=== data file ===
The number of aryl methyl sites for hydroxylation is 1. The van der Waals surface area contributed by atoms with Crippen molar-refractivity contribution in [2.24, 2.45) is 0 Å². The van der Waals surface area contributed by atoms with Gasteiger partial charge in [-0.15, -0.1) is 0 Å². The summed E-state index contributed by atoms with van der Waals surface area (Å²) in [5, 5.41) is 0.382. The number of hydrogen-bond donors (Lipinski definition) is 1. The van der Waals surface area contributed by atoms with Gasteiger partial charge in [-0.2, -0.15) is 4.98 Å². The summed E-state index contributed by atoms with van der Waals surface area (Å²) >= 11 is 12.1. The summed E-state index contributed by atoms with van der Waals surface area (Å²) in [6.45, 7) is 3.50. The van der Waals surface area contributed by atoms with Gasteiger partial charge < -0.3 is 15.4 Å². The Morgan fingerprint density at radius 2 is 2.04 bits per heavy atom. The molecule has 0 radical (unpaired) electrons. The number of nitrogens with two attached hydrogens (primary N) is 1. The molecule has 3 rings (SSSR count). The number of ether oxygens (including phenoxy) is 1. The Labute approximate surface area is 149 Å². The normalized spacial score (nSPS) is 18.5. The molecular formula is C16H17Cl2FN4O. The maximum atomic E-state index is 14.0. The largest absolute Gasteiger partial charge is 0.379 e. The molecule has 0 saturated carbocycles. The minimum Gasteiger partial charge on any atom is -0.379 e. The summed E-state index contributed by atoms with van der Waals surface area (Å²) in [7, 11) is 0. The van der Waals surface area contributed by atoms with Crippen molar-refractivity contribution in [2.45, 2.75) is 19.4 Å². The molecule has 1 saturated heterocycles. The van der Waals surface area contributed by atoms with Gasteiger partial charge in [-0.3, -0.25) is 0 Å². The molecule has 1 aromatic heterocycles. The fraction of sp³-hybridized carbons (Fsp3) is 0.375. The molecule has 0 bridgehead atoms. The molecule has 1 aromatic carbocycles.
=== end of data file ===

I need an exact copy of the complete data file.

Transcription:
The number of aryl methyl sites for hydroxylation is 1. The van der Waals surface area contributed by atoms with Crippen molar-refractivity contribution in [2.24, 2.45) is 0 Å². The van der Waals surface area contributed by atoms with Gasteiger partial charge in [-0.15, -0.1) is 0 Å². The summed E-state index contributed by atoms with van der Waals surface area (Å²) in [5, 5.41) is 0.382. The number of hydrogen-bond donors (Lipinski definition) is 1. The van der Waals surface area contributed by atoms with Gasteiger partial charge in [-0.2, -0.15) is 4.98 Å². The summed E-state index contributed by atoms with van der Waals surface area (Å²) >= 11 is 12.1. The summed E-state index contributed by atoms with van der Waals surface area (Å²) in [6.45, 7) is 3.50. The van der Waals surface area contributed by atoms with Gasteiger partial charge < -0.3 is 15.4 Å². The Morgan fingerprint density at radius 2 is 2.04 bits per heavy atom. The molecule has 0 radical (unpaired) electrons. The number of nitrogens with two attached hydrogens (primary N) is 1. The molecule has 3 rings (SSSR count). The number of ether oxygens (including phenoxy) is 1. The Labute approximate surface area is 149 Å². The normalized spacial score (nSPS) is 18.5. The molecular formula is C16H17Cl2FN4O. The maximum atomic E-state index is 14.0. The largest absolute Gasteiger partial charge is 0.379 e. The molecule has 0 saturated carbocycles. The minimum Gasteiger partial charge on any atom is -0.379 e. The summed E-state index contributed by atoms with van der Waals surface area (Å²) in [7, 11) is 0. The van der Waals surface area contributed by atoms with Crippen molar-refractivity contribution in [2.45, 2.75) is 19.4 Å². The molecule has 1 saturated heterocycles. The van der Waals surface area contributed by atoms with Gasteiger partial charge in [-0.3, -0.25) is 0 Å². The molecule has 1 aromatic heterocycles. The fraction of sp³-hybridized carbons (Fsp3) is 0.375. The molecule has 0 bridgehead atoms. The molecule has 1 aromatic carbocycles.